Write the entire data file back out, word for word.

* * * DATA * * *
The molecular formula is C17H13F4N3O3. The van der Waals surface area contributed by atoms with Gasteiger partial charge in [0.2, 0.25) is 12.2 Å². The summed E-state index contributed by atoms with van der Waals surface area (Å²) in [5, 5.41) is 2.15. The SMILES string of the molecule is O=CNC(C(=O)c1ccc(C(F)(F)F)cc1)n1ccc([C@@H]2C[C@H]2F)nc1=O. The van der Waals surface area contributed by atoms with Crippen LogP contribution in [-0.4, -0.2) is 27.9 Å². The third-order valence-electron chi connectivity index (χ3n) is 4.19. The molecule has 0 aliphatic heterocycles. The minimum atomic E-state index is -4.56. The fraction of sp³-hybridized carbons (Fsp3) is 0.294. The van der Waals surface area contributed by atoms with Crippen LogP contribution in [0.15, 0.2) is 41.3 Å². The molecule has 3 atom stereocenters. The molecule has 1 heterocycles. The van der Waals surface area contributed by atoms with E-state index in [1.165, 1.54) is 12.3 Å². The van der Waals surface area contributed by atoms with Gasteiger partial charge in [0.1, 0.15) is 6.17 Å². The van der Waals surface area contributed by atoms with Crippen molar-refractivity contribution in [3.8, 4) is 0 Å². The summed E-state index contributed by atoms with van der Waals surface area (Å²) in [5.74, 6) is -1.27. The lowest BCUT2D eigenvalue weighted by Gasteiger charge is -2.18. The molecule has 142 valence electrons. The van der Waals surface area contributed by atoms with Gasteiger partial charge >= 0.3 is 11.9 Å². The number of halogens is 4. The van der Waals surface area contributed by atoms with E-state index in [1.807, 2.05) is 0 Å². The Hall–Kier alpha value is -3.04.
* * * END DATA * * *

The molecular formula is C17H13F4N3O3. The van der Waals surface area contributed by atoms with Gasteiger partial charge in [0.2, 0.25) is 12.2 Å². The summed E-state index contributed by atoms with van der Waals surface area (Å²) in [5, 5.41) is 2.15. The SMILES string of the molecule is O=CNC(C(=O)c1ccc(C(F)(F)F)cc1)n1ccc([C@@H]2C[C@H]2F)nc1=O. The van der Waals surface area contributed by atoms with Crippen LogP contribution in [-0.4, -0.2) is 27.9 Å². The third-order valence-electron chi connectivity index (χ3n) is 4.19. The molecule has 0 aliphatic heterocycles. The minimum atomic E-state index is -4.56. The fraction of sp³-hybridized carbons (Fsp3) is 0.294. The van der Waals surface area contributed by atoms with Crippen LogP contribution in [0.15, 0.2) is 41.3 Å². The molecule has 3 atom stereocenters. The molecule has 1 heterocycles. The van der Waals surface area contributed by atoms with E-state index in [1.165, 1.54) is 12.3 Å². The van der Waals surface area contributed by atoms with Gasteiger partial charge in [0.1, 0.15) is 6.17 Å². The van der Waals surface area contributed by atoms with Crippen molar-refractivity contribution in [3.8, 4) is 0 Å². The summed E-state index contributed by atoms with van der Waals surface area (Å²) in [5.74, 6) is -1.27. The lowest BCUT2D eigenvalue weighted by Gasteiger charge is -2.18. The molecule has 142 valence electrons. The van der Waals surface area contributed by atoms with Gasteiger partial charge >= 0.3 is 11.9 Å². The number of halogens is 4. The van der Waals surface area contributed by atoms with E-state index in [1.807, 2.05) is 0 Å². The Hall–Kier alpha value is -3.04.